Through the Supplier Qualification System, the VR System and the inspections carried out during the execution of the contract, Enel tends to minimize the possibility of withdrawal or termination of the contract. If during the execution of the contract Enel detects critical issues concerning a contractor’s behavior, an improvement plan can be defined jointly with the supplier, the implementation of the plan will be monitored constantly by Enel; for example, for workplace safety, a supplier was asked to update an internal policy to make the Stop Work Policy explicit and to update the method used for the reporting and analysis of accidents to include the appropriate KPIs in communications with the top management of the partner company.

Number of tier 1 suppliers

evaluated over the course of 2018(1):

6.404

Percentage of tier 1 suppliers evaluated to whom corrective actions were assigned

10%

Percentage of suppliers evaluated with improvement corrective action plan whose ESG performance improved following the action plan

98%

 (1) The value includes the assessments made during the tender phase and the awarding of the contract.

Monitoring systems

Within each phase of the procurement process, specific commissions are identified, made up of representatives from both the procurement area and the Business Lines, with the task of assessing and monitoring supplier performance.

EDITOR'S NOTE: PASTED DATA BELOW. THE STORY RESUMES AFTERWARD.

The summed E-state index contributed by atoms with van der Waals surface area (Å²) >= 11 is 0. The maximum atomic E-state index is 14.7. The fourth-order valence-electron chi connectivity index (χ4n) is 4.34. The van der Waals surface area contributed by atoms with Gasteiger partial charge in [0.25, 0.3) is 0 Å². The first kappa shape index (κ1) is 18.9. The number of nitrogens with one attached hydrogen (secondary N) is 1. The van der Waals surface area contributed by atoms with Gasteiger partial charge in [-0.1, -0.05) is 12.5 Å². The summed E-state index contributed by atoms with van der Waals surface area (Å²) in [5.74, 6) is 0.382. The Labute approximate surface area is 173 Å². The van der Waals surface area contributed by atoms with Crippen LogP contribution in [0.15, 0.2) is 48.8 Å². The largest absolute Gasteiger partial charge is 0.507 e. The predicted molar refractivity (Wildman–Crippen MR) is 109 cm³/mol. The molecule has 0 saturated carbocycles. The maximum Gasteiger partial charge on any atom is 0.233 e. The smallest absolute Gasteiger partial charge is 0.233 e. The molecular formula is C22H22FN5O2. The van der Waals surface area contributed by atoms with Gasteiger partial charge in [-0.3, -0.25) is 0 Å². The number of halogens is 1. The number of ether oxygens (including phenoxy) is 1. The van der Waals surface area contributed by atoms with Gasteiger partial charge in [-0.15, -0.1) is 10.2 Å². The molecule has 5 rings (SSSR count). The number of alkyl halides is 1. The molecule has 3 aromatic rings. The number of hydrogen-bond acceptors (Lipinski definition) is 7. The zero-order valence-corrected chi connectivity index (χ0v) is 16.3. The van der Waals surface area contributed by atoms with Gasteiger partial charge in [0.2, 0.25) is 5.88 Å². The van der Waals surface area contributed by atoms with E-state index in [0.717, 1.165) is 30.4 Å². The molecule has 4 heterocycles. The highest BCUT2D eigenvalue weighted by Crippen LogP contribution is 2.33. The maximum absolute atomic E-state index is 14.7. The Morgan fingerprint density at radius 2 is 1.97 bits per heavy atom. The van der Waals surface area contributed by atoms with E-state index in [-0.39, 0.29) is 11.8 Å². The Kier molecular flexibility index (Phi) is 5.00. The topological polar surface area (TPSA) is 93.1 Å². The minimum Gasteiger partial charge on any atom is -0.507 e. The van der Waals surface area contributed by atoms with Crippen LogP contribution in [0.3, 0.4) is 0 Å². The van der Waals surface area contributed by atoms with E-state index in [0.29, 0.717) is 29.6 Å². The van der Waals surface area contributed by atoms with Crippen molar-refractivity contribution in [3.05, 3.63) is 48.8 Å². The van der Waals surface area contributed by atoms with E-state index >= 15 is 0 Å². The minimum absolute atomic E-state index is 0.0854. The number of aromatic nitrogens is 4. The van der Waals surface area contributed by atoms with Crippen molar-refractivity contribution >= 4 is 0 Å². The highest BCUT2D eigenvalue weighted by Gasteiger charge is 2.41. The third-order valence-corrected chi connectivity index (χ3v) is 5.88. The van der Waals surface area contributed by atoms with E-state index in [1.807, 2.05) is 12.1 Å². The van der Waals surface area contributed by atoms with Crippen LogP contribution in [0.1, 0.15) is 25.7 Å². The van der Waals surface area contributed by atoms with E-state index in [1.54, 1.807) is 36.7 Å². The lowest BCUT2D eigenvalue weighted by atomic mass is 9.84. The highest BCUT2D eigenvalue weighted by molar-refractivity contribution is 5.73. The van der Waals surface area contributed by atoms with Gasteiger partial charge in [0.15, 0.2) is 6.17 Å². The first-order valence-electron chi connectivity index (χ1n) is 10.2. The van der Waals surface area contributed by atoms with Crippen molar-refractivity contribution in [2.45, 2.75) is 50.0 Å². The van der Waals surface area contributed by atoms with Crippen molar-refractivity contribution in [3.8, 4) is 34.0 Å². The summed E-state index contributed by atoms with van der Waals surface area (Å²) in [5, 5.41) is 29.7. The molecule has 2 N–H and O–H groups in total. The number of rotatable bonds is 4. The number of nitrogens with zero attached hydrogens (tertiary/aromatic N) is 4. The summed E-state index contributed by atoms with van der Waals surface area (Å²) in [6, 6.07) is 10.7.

In particular, the following commissions were established:

  • Qualification Commission;
  • the Integrity Committee, which the Security and Legal and Corporate Affairs Functions also participate in, usually meets on a monthly basis or whenever a critical issue emerges regarding a supplier. Its aim is to share and analyze situations for which actions or sanctions are to be taken against the supplying companies.

In addition, specific units have been set up at the individual country level, the Contract Controls Areas, which have the task of carrying out checks to ensure the responsible management of the supply chain and assessing and managing the risks in relation to joint and several liability (to which contractors and any subcontractors are contractually bound). The controls envision an initial massive documentary analysis with the purpose of verifying the correct payment of social security contributions and the correct fulfillment of contractual obligations by suppliers.

Training and information